Laura Heck fell into a professional art career by accident. While her adventure into art and sustainability started in high school with an altered book project, she didn’t pursue an art career until recently. Her newest addition to her portfolio is an ongoing Palette Cleanse series of paintings. This series intermingles abstract art with sustainability to create textured pieces of art with recycled paint and paper.

Heck didn’t come to this sustainable art practice naturally. In fact, she had no plans to sell any of her work until she painted a portrait of her dog. Heck’s friends and family were so amazed that they began commissioning her to create similar pieces of their own dogs. “Other things were more my passion than painting dogs. I think people always want realistic, which if I could [have autonomy], I would put funky colors in there,” she explained. Her Palette Cleanse series came out of a desire to have more creativity in her art practices.

Using a putty knife, Heck used to clean off her glass paint palette and wipe the paint onto a paper towel to clean it for another use. “I realized how much waste I was creating,” she commented. Heck also realized that the paint came off the knife in interesting formations each time she swiped her knife, and she decided to try it out on a more permanent surface.

“Working at ReCreative had created that mindset in me” – to recycle and reuse materials  – Heck explained. So she found recycled fine art and watercolor paper and began experimenting with what she now calls her Palette Cleanse paintings. Each piece differs greatly from the next, even if the paint for them came from the same palette. In this process, Heck has no control over when the paint comes off the putty knife or how it smears across the page. But she adds her own touch by doodling in the spaces and shapes that present themselves to her during the process. “Before I was painting pet portraits and I was getting so burnt out – just painting realistically, not really pursuing the abstract lines and shapes that I really liked,” she commented, and her Palette Cleanse paintings allow her to fill that void.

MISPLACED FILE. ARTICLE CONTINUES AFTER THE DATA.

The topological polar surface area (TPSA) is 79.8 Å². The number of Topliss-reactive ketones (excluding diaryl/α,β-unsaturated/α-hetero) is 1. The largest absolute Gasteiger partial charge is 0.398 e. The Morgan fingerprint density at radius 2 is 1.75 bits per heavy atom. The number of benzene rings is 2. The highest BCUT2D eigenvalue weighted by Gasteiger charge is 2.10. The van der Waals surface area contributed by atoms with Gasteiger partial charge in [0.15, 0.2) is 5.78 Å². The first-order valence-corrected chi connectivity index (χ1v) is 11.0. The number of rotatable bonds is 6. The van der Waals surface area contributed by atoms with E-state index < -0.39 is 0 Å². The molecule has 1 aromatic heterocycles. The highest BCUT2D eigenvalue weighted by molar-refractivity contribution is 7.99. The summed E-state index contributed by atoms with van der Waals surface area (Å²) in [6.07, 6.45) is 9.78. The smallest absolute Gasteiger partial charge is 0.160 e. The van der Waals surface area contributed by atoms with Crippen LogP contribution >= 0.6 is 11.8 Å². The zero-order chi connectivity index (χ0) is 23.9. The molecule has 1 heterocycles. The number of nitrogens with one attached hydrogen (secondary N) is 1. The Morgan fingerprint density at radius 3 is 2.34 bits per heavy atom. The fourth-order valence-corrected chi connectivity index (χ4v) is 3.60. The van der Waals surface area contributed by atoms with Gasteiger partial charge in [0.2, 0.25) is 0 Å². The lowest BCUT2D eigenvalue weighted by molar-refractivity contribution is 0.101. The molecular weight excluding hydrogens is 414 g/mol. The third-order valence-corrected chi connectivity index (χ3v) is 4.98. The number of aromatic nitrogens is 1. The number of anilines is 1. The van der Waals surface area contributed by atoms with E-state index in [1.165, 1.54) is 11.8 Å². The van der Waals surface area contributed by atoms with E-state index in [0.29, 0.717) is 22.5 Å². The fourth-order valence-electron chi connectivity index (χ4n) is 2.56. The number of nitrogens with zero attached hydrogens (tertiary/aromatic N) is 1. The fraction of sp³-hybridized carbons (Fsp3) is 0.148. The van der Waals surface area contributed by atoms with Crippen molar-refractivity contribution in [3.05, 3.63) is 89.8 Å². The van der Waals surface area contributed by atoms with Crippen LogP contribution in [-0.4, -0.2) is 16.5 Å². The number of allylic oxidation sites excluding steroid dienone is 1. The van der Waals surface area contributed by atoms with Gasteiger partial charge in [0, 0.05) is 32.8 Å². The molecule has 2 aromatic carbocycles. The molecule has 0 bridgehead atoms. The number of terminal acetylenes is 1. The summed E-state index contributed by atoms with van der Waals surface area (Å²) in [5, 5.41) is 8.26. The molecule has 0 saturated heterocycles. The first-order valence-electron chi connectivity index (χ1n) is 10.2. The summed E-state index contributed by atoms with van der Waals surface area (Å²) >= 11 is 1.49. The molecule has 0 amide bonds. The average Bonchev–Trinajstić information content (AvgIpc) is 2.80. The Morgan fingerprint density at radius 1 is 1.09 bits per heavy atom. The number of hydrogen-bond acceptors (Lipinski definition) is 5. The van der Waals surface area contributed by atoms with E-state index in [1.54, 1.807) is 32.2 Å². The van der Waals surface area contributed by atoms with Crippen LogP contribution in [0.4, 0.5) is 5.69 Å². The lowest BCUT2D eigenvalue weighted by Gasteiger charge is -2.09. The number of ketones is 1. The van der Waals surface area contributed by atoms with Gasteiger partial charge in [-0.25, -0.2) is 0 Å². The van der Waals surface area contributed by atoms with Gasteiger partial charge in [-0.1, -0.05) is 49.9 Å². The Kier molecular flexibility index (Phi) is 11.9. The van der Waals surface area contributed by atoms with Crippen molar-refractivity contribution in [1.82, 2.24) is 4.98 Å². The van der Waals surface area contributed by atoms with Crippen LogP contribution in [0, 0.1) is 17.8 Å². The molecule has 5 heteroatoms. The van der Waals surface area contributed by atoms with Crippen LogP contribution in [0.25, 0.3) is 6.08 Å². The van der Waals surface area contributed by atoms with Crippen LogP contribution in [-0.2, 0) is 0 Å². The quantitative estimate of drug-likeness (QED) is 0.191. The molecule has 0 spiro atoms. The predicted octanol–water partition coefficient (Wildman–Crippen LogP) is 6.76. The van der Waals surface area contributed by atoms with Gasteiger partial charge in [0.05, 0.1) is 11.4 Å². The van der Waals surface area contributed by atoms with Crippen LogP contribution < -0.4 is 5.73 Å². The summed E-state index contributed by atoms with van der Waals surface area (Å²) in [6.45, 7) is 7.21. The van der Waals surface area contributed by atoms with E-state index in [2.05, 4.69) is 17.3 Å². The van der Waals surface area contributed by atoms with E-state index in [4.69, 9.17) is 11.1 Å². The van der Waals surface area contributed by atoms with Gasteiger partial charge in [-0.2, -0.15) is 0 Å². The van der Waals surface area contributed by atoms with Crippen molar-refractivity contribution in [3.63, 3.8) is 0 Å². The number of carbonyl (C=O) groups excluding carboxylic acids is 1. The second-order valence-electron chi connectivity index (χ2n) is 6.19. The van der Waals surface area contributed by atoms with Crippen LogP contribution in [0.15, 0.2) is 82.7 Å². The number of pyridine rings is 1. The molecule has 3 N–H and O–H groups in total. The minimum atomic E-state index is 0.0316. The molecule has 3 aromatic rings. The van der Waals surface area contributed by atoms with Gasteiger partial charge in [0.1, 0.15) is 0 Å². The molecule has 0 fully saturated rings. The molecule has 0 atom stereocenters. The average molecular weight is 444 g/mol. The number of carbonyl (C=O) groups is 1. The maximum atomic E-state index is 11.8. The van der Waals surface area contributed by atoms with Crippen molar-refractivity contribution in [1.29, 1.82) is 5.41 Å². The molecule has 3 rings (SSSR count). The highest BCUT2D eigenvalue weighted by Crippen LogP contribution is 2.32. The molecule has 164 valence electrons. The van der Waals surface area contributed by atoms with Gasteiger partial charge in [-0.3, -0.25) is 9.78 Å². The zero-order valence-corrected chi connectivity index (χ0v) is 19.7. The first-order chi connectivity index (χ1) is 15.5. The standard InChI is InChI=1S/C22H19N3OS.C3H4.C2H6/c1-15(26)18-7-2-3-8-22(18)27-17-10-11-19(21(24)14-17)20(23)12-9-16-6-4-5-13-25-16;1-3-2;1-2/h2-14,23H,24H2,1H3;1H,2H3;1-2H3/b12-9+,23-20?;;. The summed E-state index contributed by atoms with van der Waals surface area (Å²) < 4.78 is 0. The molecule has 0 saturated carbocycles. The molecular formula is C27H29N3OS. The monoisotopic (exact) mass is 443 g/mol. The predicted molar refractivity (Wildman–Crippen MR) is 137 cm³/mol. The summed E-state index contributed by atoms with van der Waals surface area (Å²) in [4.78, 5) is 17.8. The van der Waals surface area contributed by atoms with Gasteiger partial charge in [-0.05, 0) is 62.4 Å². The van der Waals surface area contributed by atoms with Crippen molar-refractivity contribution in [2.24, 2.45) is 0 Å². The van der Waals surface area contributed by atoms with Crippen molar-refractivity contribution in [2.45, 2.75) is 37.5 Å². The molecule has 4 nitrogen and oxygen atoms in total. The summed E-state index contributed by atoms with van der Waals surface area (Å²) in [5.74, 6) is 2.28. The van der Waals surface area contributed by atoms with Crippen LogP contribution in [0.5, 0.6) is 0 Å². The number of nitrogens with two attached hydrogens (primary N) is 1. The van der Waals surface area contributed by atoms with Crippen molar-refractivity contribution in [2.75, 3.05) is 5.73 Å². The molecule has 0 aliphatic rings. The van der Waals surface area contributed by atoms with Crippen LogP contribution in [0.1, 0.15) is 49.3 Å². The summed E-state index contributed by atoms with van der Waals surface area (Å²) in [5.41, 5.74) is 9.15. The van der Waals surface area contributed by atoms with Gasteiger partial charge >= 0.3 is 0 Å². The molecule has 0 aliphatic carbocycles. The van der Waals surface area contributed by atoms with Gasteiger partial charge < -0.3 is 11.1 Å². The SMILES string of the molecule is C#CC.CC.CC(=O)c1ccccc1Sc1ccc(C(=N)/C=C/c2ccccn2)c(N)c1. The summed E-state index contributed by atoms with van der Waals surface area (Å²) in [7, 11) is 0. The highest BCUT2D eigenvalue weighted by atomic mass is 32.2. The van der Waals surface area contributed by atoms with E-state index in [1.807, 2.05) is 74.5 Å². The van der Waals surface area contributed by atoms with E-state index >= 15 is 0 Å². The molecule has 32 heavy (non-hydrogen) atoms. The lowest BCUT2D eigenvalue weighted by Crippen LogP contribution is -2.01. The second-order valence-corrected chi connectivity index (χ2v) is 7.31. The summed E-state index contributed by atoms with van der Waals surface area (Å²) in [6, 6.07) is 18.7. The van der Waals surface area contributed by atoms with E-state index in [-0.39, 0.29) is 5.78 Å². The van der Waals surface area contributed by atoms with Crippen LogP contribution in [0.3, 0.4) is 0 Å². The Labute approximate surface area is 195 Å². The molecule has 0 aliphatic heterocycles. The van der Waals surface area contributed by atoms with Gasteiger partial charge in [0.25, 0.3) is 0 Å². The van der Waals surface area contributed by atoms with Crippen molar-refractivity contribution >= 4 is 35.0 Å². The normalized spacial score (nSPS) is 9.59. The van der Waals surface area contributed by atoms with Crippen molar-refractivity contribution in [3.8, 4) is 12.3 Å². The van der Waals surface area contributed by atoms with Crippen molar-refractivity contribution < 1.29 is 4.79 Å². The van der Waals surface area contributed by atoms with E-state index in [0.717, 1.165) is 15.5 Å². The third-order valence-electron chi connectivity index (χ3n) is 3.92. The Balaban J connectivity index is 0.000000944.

ReCreative has had a big impact on my art journey in terms of recycling or what can be reused,” Heck added, and it shows in both her work as an artist and an art educator. As an art teacher, she starts conversations with her students about waste and discusses ways to cut back on waste by reusing what they have. Both working with ReCreative and creating her Palette Cleanse paintings, Heck explained, “has just made me more conscious in all of my decisions . . . so I think it’s important that I also share about [waste]” in her classroom.

Part of the inspiration for the Palette Cleanse paintings comes from a new wave of sustainability in art. “I’ve started to see artists create their own inks or paints that way, so I starting thinking ‘is that a way I can even further push this?'” Heck said. Now, that not only means utilizing paint that was destined for the trash, but also saving other textiles from winding up in the landfill. As a volunteer at the store, Heck said she’s “constantly thinking about what we have at ReCreative and what people are donating,” and trying to incorporate that into the series. This includes not only using paper for the base material but also trying out wood pieces, fabric, tiles and recycled magazines.

But Heck is also rethinking other parts of the series – adding thread to some pieces, and working with colored pencils and paint pens on others. She’s even experimenting with the swiping motion of the putty knife and creating pieces that exhibit a circular movement of paint on paper. “It’s really hard to challenge this idea to go bigger, because with the putty knife it just doesn’t spread it out the same way,” she explained. But she also purchased more putty knives that vary in width to make changes to the process and outcome.

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Despite the beauty and ingenuity behind the Palette Cleanse paintings, Heck has begun to worry that’s she’s creating even more waste with the series. “I have all this inventory now, what if I don’t sell it?” Heck asked. “What if I’m just continuing the cycle of trash? So that’s been something that I’m fighting with, and I don’t know how to avoid that.” Nevertheless, she recently had a show at Watercourse Foods – her first professional solo show. She added, “if anything, at least I’ve learned something about my work rather than the paper just being discarded in general, at least it’s doing some good.”

Heck doesn’t give herself enough credit. With this unique process, she has deepened the conversation surrounding waste and sustainability in the art community. And at the end of the day, she creates beautiful pieces that carry their own personalities and spark conversations on what it means to create sustainable pieces of art.

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All photography by KT Langley Photography.

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